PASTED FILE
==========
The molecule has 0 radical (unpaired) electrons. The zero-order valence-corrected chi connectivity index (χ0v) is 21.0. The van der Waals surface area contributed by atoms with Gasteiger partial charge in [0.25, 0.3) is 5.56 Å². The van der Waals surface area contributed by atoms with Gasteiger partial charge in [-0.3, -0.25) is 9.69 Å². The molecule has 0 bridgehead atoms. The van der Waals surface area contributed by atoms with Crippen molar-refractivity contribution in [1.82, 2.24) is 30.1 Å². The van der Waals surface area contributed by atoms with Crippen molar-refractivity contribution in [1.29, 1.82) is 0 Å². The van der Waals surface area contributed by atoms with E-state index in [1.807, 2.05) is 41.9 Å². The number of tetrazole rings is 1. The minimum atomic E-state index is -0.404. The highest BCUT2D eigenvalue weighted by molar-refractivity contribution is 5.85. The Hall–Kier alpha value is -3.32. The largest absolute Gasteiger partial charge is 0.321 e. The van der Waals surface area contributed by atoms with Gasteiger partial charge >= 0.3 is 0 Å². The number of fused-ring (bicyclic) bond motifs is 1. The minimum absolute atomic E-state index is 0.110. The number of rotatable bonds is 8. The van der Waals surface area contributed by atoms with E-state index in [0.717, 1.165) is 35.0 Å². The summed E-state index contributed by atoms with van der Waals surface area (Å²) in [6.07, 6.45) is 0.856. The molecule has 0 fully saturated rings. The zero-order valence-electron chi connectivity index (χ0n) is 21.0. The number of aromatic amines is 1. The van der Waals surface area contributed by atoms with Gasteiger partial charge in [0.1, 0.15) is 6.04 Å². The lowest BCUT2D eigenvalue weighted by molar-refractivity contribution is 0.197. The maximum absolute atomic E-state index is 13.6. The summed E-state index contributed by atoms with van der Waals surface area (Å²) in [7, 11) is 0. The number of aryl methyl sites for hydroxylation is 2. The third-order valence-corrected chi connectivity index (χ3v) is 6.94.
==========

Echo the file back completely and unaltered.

The molecule has 0 radical (unpaired) electrons. The zero-order valence-corrected chi connectivity index (χ0v) is 21.0. The van der Waals surface area contributed by atoms with Gasteiger partial charge in [0.25, 0.3) is 5.56 Å². The van der Waals surface area contributed by atoms with Gasteiger partial charge in [-0.3, -0.25) is 9.69 Å². The molecule has 0 bridgehead atoms. The van der Waals surface area contributed by atoms with Crippen molar-refractivity contribution in [1.82, 2.24) is 30.1 Å². The van der Waals surface area contributed by atoms with Crippen molar-refractivity contribution in [1.29, 1.82) is 0 Å². The van der Waals surface area contributed by atoms with E-state index in [1.807, 2.05) is 41.9 Å². The number of tetrazole rings is 1. The minimum atomic E-state index is -0.404. The highest BCUT2D eigenvalue weighted by molar-refractivity contribution is 5.85. The Hall–Kier alpha value is -3.32. The largest absolute Gasteiger partial charge is 0.321 e. The van der Waals surface area contributed by atoms with Gasteiger partial charge >= 0.3 is 0 Å². The number of fused-ring (bicyclic) bond motifs is 1. The minimum absolute atomic E-state index is 0.110. The number of rotatable bonds is 8. The van der Waals surface area contributed by atoms with E-state index in [0.717, 1.165) is 35.0 Å². The summed E-state index contributed by atoms with van der Waals surface area (Å²) in [6.07, 6.45) is 0.856. The molecule has 0 fully saturated rings. The zero-order valence-electron chi connectivity index (χ0n) is 21.0. The number of aromatic amines is 1. The van der Waals surface area contributed by atoms with Gasteiger partial charge in [0.1, 0.15) is 6.04 Å². The lowest BCUT2D eigenvalue weighted by molar-refractivity contribution is 0.197. The maximum absolute atomic E-state index is 13.6. The summed E-state index contributed by atoms with van der Waals surface area (Å²) in [7, 11) is 0. The number of aryl methyl sites for hydroxylation is 2. The third-order valence-corrected chi connectivity index (χ3v) is 6.94.